“The message that one should read to find treasure in Manjiri Prabhu’s story is likely to resonate with many parents who wonder why their children do not read.”

NO MAJOR SPOILERS

This is the second in the series of an anthology with a gimmick that children will love. One side has scary ghost stories, the other, when you turn it topsy turvy, adventures. The illustrations are designed to catch the eye and the type is big and the layout easy. Where the ghost stories are concerned perhaps they lack a little of that Ruskin Bond creepiness, barring one or two, a toddler with a missing shoe, a rather entertaining Portuguese pirate who haunts in rhyme and The Ghosts of Tikki Haveli which sets up a story that is very different.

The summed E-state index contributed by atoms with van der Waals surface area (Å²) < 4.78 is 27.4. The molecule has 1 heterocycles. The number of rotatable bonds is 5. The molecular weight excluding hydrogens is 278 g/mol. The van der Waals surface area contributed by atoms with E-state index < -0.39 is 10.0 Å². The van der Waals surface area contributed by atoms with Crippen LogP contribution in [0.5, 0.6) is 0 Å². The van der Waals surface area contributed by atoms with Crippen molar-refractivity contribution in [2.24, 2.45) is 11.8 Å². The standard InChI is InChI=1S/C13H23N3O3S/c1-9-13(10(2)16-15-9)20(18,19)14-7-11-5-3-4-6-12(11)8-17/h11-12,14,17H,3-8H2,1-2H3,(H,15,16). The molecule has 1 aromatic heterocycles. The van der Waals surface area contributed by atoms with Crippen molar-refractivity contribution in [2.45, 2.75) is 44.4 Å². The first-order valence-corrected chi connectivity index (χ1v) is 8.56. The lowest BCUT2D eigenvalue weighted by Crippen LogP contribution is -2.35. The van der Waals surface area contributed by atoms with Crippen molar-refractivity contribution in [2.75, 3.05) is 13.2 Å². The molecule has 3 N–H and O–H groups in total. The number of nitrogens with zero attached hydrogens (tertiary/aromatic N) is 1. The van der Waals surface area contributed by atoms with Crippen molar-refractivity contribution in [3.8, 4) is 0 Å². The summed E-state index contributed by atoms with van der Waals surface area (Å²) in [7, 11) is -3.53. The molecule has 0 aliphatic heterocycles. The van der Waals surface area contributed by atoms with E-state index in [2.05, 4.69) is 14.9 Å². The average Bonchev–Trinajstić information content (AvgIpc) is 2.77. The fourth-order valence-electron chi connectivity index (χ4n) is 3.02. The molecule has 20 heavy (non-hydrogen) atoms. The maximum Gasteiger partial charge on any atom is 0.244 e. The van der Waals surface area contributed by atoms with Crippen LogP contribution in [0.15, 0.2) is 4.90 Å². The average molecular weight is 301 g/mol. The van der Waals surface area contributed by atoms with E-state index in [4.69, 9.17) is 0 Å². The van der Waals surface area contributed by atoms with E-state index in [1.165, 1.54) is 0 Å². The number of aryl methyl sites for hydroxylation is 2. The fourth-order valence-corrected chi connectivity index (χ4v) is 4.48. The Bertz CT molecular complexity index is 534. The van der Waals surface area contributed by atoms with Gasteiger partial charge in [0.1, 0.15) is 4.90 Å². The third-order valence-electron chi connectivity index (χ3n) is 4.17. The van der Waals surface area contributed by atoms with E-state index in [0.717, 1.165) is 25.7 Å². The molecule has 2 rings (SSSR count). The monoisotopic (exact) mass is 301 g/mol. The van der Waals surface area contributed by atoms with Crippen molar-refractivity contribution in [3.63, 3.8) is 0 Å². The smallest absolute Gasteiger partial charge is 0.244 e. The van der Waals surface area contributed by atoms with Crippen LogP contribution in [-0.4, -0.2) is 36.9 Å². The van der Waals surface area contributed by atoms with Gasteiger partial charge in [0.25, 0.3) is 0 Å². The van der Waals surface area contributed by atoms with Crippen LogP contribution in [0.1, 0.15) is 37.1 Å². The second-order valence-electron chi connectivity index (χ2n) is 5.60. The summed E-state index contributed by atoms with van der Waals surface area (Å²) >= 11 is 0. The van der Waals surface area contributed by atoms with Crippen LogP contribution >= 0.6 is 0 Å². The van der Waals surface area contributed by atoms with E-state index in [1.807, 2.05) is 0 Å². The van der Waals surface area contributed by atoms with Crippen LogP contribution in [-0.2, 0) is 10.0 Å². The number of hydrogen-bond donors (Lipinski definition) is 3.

The adventure stories span runaway elephants and Doberman like teachers, not to mention treasure hunts, following the tried and tested Enid Blyton format which has proved most popular with Indian children and their parents. The message that one should read to find treasure in Manjiri Prabhu’s story is likely to resonate with many parents who wonder why their children do not read.

All in all children will have fun turning to the different sides with their different covers just for the fun of it and exchanging notes on their favourite stories.

 

Reviewed by:

Anjana Basu

Added 2nd March 2019

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Anjana Basu